Ashtanga and the House of Pain

A while back there was a movie called Secretary. It didn’t show in  main stream theaters. An 80s star was in it and the subject matter was BDSM, something most people didn’t want to spend two hours watching let alone thinking about that much.

I have never forgot that movie though, and not because I particularly enjoy watching BDSM.

A few years later a yoga student came along, and she was into BDSM. I can say this here and talk about it because she was like that movie, not afraid to talk about it. She would talk about what it felt like to be involved in the experience, and she would do it during our sutra discussion group. Needless to say out sutra discussion groups became a little juicier for a while.

And it made me think of the theme of that movie. Secretary is about a girl who falls in love bondage style, while around her the folks who aren’t “into” S and M are doing incredibly masochistic things. The movie indicates how ironic it is we don’t want to hear about it when it comes to masochism and yet many of us practice it in our lives.

With all the talk lately about pain and ashtanga yoga (Thanks David G it is a great discussion to start), it has made me think about the movie and the student and the practice of ashtanga yoga.

There was a long time for me practicing, not all of the time, but a good deal of it, that the practice just hurt. I spend my first trip to Mysore having torn a hamstring insert before going. It meant that together with a lot of adjustments from Guruji I really did wonder that first trip what was wrong with all of us and especially me. This was not an idealic spiritual journey, this was pure raw pain and it was not only painful it was exhausting. I really was suspicious that Pattabhi Jois was a crazy man and we were all crazy for going to India to go through this. And as many will tell you, he didn’t really explain much to you, he just did it. So there was a great deal or room to wonder.

The thing was, and thank God, this part of the practice wasn’t forever. This magic thing happened where after five years of practice my hips opened. After seven years of practice, my knees stopped hurting. And as people will tell you or you can see if someone sticks with the practice over time and through these things, the body is made new. It’s not a perfect transformation in all cases and the limits of it are dictated by how we take the practice. But as much as we let it the practice will change us for the better.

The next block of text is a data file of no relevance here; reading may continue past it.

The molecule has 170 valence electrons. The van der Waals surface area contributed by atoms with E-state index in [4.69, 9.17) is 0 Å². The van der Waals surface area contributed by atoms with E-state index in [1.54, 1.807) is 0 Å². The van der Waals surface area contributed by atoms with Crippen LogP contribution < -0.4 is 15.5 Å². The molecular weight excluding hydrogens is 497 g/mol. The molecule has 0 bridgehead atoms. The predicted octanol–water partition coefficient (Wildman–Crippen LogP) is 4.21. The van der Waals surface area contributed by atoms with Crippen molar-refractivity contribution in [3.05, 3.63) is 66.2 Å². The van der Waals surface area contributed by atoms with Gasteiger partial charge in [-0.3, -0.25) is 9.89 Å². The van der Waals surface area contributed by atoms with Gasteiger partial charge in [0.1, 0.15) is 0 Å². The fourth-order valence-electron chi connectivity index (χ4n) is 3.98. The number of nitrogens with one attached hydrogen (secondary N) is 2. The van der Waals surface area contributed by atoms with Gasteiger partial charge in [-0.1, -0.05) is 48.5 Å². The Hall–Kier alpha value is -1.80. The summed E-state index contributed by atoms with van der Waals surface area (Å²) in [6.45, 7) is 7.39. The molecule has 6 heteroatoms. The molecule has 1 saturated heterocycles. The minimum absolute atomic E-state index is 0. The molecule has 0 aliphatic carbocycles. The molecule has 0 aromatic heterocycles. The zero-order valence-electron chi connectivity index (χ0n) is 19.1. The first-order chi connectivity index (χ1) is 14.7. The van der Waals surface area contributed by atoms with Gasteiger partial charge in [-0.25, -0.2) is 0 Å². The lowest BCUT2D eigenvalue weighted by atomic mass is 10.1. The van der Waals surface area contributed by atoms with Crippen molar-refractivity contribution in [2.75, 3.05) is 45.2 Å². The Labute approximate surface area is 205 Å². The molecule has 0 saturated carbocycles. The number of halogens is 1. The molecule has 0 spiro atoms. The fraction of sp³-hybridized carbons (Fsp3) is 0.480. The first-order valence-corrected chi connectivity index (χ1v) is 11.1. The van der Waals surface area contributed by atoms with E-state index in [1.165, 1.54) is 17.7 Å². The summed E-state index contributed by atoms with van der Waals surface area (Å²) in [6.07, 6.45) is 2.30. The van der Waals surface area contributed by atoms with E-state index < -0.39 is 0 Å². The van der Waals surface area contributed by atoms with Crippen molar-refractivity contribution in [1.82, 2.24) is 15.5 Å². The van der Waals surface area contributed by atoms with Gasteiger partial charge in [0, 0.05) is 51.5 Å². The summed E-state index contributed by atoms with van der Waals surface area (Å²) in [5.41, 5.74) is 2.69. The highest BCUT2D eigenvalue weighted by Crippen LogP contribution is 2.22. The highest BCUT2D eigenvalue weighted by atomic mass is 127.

The even better thing is that other things will change too. Again, it is dictated by what the student practices, but it is possible to become calmer through this practice. To lay down some of somatic crap we have accumulated in the lives we have survived so far, and actually become happier people. We can become calmer, and better able to breathe and face the rest of what we face in our life. Face it and not run from it.

There is a reason they want teachers to take practice for a long time before teaching. There is a reason Pattabhi would say, “Slowly, slowly.” It takes a long time to see beyond that breaking down of the body that is the initial phase of the method. To see that the method is not crazy. And to get beyond that initial phase of practice that can seem rather masochistic.

I certainly know I am not everyone. Some never experience pain. Some go through years without ever practicing with an injury. If that is you bless you. I’m not writing this to tell everyone’s story.

I am writing this to say that everyone at some point has an experience of pain. We each have an attitude towards our own pain. To me the practice is a good way to start looking at how we approach pain. This discussion isn’t always comfortable, but it is one that a lot of us need to have. To work out how to not seek it, avoid it, or fear it. It’s gonna happen this pain. Just like life is gonna happen. Sometimes it calls on us to do something, and sometimes we just need to let it be what it is and not try to fix it.

What the practice teaches me is how to let go of fighting the pain and to move on and through it without hanging on or becoming identified with it. To let pain become another sensation that educates me, to change my behavior, or to accept what is. This, rather than just putting the foot behind the head, this for me is yoga.

3 thoughts on “Ashtanga and the House of Pain

  1. Annette T.

    This is a brilliant little article about yoga and pain. What I in particular like, is the analogy drawn between yoga and other aspects of life. This creates a deeper understanding of yoga.

  2. Pingback: Procrastinating & Projecting | Savasana Addict

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